Director: Brian De Palma
Writer: Lawrence D. Cohen
Starring: Sissy Spacek, John Travolta, Piper Laurie
There are dozens of adaptations of Stephen King’s work, the first of which, Carrie, was also the first book King published. While the film is a little dated in places, it’s still better that the vast majority of films based on King’s work, arguably the best. The reason it’s stood the test of time is down to the universal themes presented of cruelty, abuse, and alienation.
Carrie White (Sissy Spacek) is relentlessly bullied by her school mates, as well as mentally abused by her mother, Margaret White (Piper Laurie). She’s a complete outcast from everyone around her. Her classmates are punished for mocking Carrie when she has her first period and start to plot on how to get revenge. At the same time Carrie starts to discover that she has the power of telekinesis and starts to take her life into her own hands.
The novel by Stephen King is an outstanding book. It’s one of those books that’s so good, especially as a debut, that it leaves a lasting impression. The book is an epistolary novel, meaning it’s written from different perspectives and is a collection of narratives from reports to interviews with witnesses of the events. While the film doesn’t replicate the style, it stays close with the overall plot.
What makes the film so great is Sissy Spacek’s performance. She gives it absolutely everything and delivers one of the best horror performances of all time. Carrie is an incredibly sympathetic character, and you really feel for her. The pain she feels is relatable and universally recognisable and being able to fight back using nothing, but your mind is pure revenge fantasy. Spacek was nominated for an Oscar, as was Piper Laurie who plays her mother. Piper Laurie is also beyond excellent as Margaret, Carrie’s religious and overbearing mother. Laurie is intense and scary at multiple points. When Spacek and Laurie are on screen together they’re magnetic. Spacek’s screams as she’s dragged into the cupboard under the stairs are haunting and will stay with you for a long time after the scene stops. Some of the other actors are a bit flat, but those two are excellent. There’s also an early appearance from John Travolta shortly before his breakout success in Saturday Night Fever and Grease.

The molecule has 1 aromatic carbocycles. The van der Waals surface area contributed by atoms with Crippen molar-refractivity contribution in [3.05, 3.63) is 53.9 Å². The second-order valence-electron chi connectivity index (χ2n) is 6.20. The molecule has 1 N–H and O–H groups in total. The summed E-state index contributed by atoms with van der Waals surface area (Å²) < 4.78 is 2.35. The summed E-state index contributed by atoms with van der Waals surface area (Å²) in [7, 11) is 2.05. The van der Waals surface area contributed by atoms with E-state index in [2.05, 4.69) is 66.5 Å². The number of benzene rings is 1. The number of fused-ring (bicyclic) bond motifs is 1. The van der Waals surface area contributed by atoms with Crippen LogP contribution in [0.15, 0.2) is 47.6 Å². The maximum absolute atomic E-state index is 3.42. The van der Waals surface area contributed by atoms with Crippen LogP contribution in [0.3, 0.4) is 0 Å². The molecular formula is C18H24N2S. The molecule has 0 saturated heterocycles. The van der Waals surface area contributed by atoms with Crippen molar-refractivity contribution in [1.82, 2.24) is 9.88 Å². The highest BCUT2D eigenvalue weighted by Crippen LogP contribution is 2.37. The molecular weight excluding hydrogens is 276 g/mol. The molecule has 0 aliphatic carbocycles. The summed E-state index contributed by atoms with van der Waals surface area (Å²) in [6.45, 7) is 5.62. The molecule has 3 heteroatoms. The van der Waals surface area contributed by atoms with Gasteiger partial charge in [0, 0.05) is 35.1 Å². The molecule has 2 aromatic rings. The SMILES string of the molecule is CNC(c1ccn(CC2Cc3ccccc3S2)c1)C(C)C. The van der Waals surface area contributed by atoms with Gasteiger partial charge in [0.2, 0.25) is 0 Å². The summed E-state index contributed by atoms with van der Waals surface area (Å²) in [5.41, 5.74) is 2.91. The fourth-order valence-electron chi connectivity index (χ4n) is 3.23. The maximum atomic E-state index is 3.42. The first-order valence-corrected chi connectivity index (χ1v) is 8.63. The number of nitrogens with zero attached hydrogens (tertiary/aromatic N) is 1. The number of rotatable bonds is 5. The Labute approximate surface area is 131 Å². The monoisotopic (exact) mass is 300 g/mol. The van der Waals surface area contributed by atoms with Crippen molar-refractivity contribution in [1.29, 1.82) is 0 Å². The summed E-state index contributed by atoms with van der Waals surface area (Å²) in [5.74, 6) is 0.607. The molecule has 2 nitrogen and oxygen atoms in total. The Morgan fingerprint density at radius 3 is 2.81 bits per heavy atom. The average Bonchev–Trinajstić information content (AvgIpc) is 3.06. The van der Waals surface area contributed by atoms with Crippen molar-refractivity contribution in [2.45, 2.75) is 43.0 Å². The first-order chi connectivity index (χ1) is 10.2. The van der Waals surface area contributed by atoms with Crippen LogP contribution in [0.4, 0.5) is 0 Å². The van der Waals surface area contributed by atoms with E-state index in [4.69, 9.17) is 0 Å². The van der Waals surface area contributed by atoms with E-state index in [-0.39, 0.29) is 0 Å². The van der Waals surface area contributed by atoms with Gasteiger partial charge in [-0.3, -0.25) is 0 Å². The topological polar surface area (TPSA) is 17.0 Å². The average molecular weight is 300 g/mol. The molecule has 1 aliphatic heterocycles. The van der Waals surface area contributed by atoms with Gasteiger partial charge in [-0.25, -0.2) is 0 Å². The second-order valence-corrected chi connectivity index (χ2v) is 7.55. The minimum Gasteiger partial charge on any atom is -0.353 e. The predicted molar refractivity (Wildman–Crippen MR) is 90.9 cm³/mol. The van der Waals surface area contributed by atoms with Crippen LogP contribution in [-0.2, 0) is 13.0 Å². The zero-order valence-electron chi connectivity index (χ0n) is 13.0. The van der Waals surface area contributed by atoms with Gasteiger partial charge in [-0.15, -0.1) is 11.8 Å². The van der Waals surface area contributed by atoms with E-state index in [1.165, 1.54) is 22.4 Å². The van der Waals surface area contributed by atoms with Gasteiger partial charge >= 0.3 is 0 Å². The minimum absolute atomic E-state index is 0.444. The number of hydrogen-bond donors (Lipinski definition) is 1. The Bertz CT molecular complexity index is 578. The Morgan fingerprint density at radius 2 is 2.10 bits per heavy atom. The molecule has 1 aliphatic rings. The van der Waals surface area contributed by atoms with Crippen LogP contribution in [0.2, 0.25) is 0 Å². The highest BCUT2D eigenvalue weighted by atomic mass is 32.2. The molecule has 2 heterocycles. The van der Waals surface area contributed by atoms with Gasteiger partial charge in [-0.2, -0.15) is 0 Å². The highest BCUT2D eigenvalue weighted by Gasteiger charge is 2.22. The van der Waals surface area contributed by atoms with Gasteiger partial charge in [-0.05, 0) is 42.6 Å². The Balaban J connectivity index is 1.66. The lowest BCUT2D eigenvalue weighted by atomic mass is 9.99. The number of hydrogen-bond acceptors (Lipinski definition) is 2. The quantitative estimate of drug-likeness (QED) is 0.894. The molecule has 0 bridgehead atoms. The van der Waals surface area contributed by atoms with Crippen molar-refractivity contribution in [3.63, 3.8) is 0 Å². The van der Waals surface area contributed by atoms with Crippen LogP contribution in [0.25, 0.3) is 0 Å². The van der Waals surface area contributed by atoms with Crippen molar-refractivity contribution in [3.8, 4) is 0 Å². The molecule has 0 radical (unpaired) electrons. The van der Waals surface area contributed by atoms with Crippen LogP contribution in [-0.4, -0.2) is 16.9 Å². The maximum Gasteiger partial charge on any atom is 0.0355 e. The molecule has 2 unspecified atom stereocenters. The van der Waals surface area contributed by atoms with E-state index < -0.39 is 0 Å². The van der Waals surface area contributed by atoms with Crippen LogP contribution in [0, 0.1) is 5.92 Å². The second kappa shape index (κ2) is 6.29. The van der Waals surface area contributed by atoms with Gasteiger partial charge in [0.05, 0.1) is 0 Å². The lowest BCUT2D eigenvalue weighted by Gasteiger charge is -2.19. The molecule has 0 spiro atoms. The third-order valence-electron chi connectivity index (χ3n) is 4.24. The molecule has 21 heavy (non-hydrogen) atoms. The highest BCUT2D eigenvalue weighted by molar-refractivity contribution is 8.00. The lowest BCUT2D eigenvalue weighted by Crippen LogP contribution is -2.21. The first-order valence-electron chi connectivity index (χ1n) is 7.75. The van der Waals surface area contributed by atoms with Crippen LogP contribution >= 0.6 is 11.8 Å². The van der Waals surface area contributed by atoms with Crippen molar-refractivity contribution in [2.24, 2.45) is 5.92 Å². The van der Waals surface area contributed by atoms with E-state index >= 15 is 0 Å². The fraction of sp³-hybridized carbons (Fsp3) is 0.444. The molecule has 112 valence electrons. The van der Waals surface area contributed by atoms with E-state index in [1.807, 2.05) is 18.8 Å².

The most famous part of the story is the prom scene and it’s masterfully crafted by Brian De Palma. You already know what’s coming, it’s set up in the previous scenes, so the slow-build up perfectly adds tension and you just don’t want it to happen. Carrie is happy for the first, and only, time in the film and you don’t want that to end, so with each second that you get closer to the inevitable moment, your heart beats faster and faster. You’re hoping that it won’t happen, that maybe somehow Carrie can get the happy ending she deserves.
When the moment does inevitably happen, it’s traumatic to watch. Carrie goes into rage mode, and you see what she’s seeing through almost kaleidoscope vision. You don’t get the proper reaction of the crowd as she twists it in her mind. The whole scene is perfectly made from the build up to the pay off.
Carrie is heading on to fifty years old, and it’s still tense and tragic. Spacek’s and Laurie’s performances are incredible and the absolute highlight of the film. Some of the effects are a little dated, but everything else outshines that and Carrie is still one of the definitive adaptations of King’s work.
Thanks for reading! If you liked my review, please subscribe to never miss a post: